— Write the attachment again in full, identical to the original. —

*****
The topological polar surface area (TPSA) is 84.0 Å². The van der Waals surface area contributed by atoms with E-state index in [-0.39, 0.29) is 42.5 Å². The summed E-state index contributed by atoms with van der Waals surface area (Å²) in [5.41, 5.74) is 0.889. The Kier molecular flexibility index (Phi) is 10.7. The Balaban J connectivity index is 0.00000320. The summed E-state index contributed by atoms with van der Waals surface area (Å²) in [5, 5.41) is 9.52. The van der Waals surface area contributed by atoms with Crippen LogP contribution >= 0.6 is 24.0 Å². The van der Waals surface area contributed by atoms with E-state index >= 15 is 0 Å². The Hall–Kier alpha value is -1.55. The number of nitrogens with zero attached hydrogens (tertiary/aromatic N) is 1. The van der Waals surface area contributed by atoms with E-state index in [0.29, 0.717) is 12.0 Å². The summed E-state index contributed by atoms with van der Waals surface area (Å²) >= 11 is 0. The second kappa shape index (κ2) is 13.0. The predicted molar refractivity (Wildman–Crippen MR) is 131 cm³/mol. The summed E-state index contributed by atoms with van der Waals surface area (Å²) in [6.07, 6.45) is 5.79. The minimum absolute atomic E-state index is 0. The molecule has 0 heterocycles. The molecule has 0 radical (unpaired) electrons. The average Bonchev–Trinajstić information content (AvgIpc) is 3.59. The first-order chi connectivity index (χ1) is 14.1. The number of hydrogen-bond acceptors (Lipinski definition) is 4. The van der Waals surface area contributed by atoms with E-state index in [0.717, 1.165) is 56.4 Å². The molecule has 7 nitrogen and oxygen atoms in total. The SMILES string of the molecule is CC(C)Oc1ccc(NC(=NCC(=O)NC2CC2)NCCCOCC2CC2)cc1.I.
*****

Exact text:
The topological polar surface area (TPSA) is 84.0 Å². The van der Waals surface area contributed by atoms with E-state index in [-0.39, 0.29) is 42.5 Å². The summed E-state index contributed by atoms with van der Waals surface area (Å²) in [5.41, 5.74) is 0.889. The Kier molecular flexibility index (Phi) is 10.7. The Balaban J connectivity index is 0.00000320. The summed E-state index contributed by atoms with van der Waals surface area (Å²) in [5, 5.41) is 9.52. The van der Waals surface area contributed by atoms with Crippen LogP contribution >= 0.6 is 24.0 Å². The van der Waals surface area contributed by atoms with E-state index >= 15 is 0 Å². The Hall–Kier alpha value is -1.55. The number of nitrogens with zero attached hydrogens (tertiary/aromatic N) is 1. The van der Waals surface area contributed by atoms with E-state index in [0.29, 0.717) is 12.0 Å². The summed E-state index contributed by atoms with van der Waals surface area (Å²) >= 11 is 0. The second kappa shape index (κ2) is 13.0. The predicted molar refractivity (Wildman–Crippen MR) is 131 cm³/mol. The summed E-state index contributed by atoms with van der Waals surface area (Å²) in [6.07, 6.45) is 5.79. The minimum absolute atomic E-state index is 0. The molecule has 0 heterocycles. The molecule has 0 radical (unpaired) electrons. The average Bonchev–Trinajstić information content (AvgIpc) is 3.59. The first-order chi connectivity index (χ1) is 14.1. The number of hydrogen-bond acceptors (Lipinski definition) is 4. The van der Waals surface area contributed by atoms with E-state index in [0.717, 1.165) is 56.4 Å². The molecule has 7 nitrogen and oxygen atoms in total. The SMILES string of the molecule is CC(C)Oc1ccc(NC(=NCC(=O)NC2CC2)NCCCOCC2CC2)cc1.I.